On the other hand, Peña-Alcántara was not a huge fan of USNA, noting that the students there “were not the people [she] vibed with,” she said. Moreover, even though USNA had a better academic record than West Point, she knew that she did not want to serve in the Navy. “I did not want to be in a submarine; I’m a fan of water, but not for long periods of time.”
However, although Peña-Alcántara was accepted to both West Point and USNA, she eventually chose to enroll at Massachusetts Institute of Technology (MIT) in part due to MIT’s “eclectic” courses and activities as opposed to West Point’s “regimented” schedule, she said. “[At West Point], you wake up at this time, you eat at this time, you have class at this time, you work out at this time, [and] you go to sleep at this time.”
During the application process to West Point, Peña-Alcántara spoke to current West Point student Jenny Wang ‘16, who informed Peña-Alcántara that she was cruising through her classes at West Point. For Peña-Alcántara, who said she likes to be challenged by hard courses, Wang’s academic experiences in part discouraged her from enrolling at West Point.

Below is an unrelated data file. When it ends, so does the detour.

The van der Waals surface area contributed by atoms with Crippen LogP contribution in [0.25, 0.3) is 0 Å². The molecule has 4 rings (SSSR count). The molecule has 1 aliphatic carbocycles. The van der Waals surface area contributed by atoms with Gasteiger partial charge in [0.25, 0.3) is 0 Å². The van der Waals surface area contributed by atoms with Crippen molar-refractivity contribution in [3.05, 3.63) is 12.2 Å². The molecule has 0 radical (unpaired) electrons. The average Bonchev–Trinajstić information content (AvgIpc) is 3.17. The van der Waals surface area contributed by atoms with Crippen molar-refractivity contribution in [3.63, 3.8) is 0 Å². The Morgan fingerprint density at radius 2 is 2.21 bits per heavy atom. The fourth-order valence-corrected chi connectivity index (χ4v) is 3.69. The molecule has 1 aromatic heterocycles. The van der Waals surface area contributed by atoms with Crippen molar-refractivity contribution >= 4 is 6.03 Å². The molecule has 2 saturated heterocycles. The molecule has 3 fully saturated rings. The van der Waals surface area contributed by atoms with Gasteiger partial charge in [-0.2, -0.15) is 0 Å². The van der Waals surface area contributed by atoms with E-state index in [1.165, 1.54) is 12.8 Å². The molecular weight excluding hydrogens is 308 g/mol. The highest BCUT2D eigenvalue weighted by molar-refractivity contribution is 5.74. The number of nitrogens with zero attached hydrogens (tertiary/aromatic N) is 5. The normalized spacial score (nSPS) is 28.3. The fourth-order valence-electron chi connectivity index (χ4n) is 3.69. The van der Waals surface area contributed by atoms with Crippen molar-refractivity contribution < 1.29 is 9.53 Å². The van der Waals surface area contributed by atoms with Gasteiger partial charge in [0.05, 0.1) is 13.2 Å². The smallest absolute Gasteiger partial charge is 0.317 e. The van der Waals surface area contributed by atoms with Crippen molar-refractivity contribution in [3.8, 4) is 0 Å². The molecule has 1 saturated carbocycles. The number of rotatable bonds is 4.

Peña-Alcántara’s reservations about attending a service academy were only amplified by her visit to Yale, at which she also was granted admission, where she attended a presentation hosted by Yale’s Air Force ROTC program.
“[The presenter] goes, ‘There is a reason why these military academies are pushing their ROTC programs so hard into Ivy League schools. The Ivy Leagues give you critical thinking that no other place gives you, and the military is now realizing that they need that,’” she said.
Since Peña-Alcántara didn’t really like the atmosphere of USNA in the first place and she knew her coursework at West Point would not be as academically rigorous as a higher-ranking college, she decided to attend MIT, she said.
“I’m not going to a school that is going to challenge me mentally and physically but not academically,” Peña-Alcántara said. “If those two are hard for me, I need my brain to be stimulated so I can deal with it.”